“LIBERATE” Minnesota, Michigan and Virginia
The President is issuing dangerous statements.
President Trump is understandably frustrated that the COVID-19 pandemic has much of the American economy shut down, potentially hurting his chances for re-election in November. But he’s acting irresponsibly.
POLITICO‘s Quint Forgey (“Trump breaks with his own guidelines to back conservative anti-quarantine protesters“):
President Donald Trump culminated a swerving, week-long power struggle against the nation’s governors with an apparent endorsement of protesters who have defied leaders of coronavirus-stricken states, public health experts and the most senior members of his own administration.
In a series of tweets Friday afternoon, the president issued an online call to “LIBERATE” Minnesota, Michigan and Virginia — all states where aggrieved residents have gathered in public in recent days to demonstrate in opposition to stay-at-home orders declared by Democratic governors.
Asked about his tweets at Friday’s White House press briefing and whether those states should lift their stay-at-home orders, Trump said, “No, but elements of what they’ve done are too much. … It’s too tough.”
Earlier in the briefing, Trump said certain states are going to “come online” “sooner rather than later.”
The president’s remarks and social media posts come as some conservative groups have grown increasingly frustrated with the local directives that have slammed the brakes on the U.S. economy, the strength of which had been a key selling point of Trump’s reelection effort.
Trump’s tweets also represent the latest salvo in a rhetorical back-and-forth between governors seeking more robust assistance from his administration and a president loath to accept blame for a federal response that has been widely criticized as inadequate and slow-footed.
Amid the urgent state efforts, thousands of protesters — many wearing Trump paraphernalia — have congregated in the capital cities of Minnesota, Michigan and Virginia, flouting stringent mitigation measures imposed by Democratic Govs. Tim Walz, Gretchen Whitmer and Ralph Northam.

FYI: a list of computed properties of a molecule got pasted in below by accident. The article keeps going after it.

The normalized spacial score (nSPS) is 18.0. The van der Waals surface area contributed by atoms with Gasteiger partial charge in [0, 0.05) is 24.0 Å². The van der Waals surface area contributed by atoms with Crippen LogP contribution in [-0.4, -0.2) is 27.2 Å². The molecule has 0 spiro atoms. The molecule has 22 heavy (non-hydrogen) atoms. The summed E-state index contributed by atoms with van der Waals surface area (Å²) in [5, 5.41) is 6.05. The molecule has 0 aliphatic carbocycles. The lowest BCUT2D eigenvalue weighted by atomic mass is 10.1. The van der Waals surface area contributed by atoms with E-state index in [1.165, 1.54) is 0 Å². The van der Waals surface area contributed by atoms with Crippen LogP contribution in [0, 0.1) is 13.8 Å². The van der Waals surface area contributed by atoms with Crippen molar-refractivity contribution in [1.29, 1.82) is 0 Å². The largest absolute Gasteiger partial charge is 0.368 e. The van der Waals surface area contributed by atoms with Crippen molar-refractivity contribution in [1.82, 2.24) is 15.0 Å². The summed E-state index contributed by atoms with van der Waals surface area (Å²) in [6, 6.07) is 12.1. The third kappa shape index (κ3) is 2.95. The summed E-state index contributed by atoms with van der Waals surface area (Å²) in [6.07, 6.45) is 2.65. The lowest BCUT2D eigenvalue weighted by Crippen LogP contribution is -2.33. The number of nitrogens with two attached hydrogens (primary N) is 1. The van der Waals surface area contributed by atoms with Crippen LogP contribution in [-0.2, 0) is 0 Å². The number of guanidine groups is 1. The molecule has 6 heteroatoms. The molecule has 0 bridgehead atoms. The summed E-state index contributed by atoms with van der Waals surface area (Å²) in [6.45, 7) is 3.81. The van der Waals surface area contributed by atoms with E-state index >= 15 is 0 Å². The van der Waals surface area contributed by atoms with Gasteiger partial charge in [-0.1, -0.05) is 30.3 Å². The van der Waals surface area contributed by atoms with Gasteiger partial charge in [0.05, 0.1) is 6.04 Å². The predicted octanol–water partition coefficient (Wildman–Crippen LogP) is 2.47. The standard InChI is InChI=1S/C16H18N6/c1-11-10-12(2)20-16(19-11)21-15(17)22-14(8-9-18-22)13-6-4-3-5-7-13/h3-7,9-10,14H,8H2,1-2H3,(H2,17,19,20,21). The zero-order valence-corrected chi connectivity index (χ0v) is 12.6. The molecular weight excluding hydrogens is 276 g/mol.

Northam was dismissive of Trump’s unexpected broadside at a news conference Friday, telling reporters that he and his staff are “fighting a biological war. I do not have time to involve myself in Twitter wars.”
The tweets also came up near the end of a conference call between Senate Democrats and Vice President Mike Pence regarding national testing for the coronavirus.
When Sen. Tim Kaine of Virginia asked why the president was trying to incite division online, Pence said the administration would continue to work with governors while also communicating with the American people.
But the Democrats were not satisfied. Kaine called the president’s posts disrespectful, and Senate Minority Leader Chuck Schumer of New York pressed the vice president to answer Kaine’s question.
Gov. Jay Inslee of Washington had an even stronger reaction, issuing a lengthy statement condemning Trump’s rhetoric. His tweets “encourage illegal and dangerous acts” and put “millions of people in danger” of contracting the coronavirus, the governor said.
“I hope someday we can look at today’s meltdown as something to be pitied, rather than condemned. But we don’t have that luxury today. There is too much at stake,” Inslee, a Democrat, added.
House Speaker Nancy Pelosi on Friday called Trump’s tweets a “distraction” on MSNBC. “I won’t take the bait,” she added.
The president’s suggestion that Americans should disobey state orders directly contradicts his own past statements acknowledging governors’ authority to announce restrictions to combat the disease’s spread.
Asked about the demonstrations at his coronavirus news briefing Thursday, Trump declined to condemn them, instead noting that “they seem to be protesters that like me” and that the marchers had “been going through it a long time.”